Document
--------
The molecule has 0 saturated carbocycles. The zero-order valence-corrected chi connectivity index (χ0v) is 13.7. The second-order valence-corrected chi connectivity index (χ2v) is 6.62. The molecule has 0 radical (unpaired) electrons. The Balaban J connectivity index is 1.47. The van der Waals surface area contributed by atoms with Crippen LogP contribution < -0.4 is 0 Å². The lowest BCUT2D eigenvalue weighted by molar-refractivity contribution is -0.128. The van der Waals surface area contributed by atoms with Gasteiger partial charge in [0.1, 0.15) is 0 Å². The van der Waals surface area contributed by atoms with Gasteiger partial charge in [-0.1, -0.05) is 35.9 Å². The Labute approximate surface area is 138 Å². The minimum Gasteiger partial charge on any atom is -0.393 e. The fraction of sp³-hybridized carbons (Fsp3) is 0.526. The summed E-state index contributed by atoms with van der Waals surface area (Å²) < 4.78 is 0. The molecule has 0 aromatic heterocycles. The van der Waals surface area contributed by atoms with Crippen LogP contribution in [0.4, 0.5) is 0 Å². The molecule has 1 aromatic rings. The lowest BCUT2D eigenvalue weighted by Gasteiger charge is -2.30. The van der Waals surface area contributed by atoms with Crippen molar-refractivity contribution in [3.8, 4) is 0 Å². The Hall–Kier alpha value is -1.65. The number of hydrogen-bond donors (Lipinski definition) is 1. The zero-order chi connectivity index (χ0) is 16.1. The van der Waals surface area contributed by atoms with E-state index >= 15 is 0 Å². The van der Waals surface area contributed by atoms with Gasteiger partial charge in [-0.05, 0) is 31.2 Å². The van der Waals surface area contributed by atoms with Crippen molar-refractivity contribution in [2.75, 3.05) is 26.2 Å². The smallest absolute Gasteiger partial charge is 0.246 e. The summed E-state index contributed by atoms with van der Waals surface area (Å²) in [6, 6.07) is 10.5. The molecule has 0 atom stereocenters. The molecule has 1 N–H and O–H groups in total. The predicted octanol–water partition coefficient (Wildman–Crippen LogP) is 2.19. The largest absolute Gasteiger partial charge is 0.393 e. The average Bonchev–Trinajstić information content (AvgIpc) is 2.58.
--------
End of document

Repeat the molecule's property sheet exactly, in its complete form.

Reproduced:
The molecule has 0 saturated carbocycles. The zero-order valence-corrected chi connectivity index (χ0v) is 13.7. The second-order valence-corrected chi connectivity index (χ2v) is 6.62. The molecule has 0 radical (unpaired) electrons. The Balaban J connectivity index is 1.47. The van der Waals surface area contributed by atoms with Crippen LogP contribution < -0.4 is 0 Å². The lowest BCUT2D eigenvalue weighted by molar-refractivity contribution is -0.128. The van der Waals surface area contributed by atoms with Gasteiger partial charge in [0.1, 0.15) is 0 Å². The van der Waals surface area contributed by atoms with Gasteiger partial charge in [-0.1, -0.05) is 35.9 Å². The Labute approximate surface area is 138 Å². The minimum Gasteiger partial charge on any atom is -0.393 e. The fraction of sp³-hybridized carbons (Fsp3) is 0.526. The summed E-state index contributed by atoms with van der Waals surface area (Å²) < 4.78 is 0. The molecule has 0 aromatic heterocycles. The van der Waals surface area contributed by atoms with Crippen LogP contribution in [0.4, 0.5) is 0 Å². The molecule has 1 aromatic rings. The lowest BCUT2D eigenvalue weighted by Gasteiger charge is -2.30. The van der Waals surface area contributed by atoms with Crippen molar-refractivity contribution in [3.8, 4) is 0 Å². The Hall–Kier alpha value is -1.65. The number of hydrogen-bond donors (Lipinski definition) is 1. The zero-order chi connectivity index (χ0) is 16.1. The van der Waals surface area contributed by atoms with E-state index >= 15 is 0 Å². The van der Waals surface area contributed by atoms with Gasteiger partial charge in [-0.05, 0) is 31.2 Å². The van der Waals surface area contributed by atoms with Crippen molar-refractivity contribution in [2.75, 3.05) is 26.2 Å². The smallest absolute Gasteiger partial charge is 0.246 e. The summed E-state index contributed by atoms with van der Waals surface area (Å²) in [6, 6.07) is 10.5. The molecule has 0 atom stereocenters. The molecule has 1 N–H and O–H groups in total. The predicted octanol–water partition coefficient (Wildman–Crippen LogP) is 2.19. The largest absolute Gasteiger partial charge is 0.393 e. The average Bonchev–Trinajstić information content (AvgIpc) is 2.58.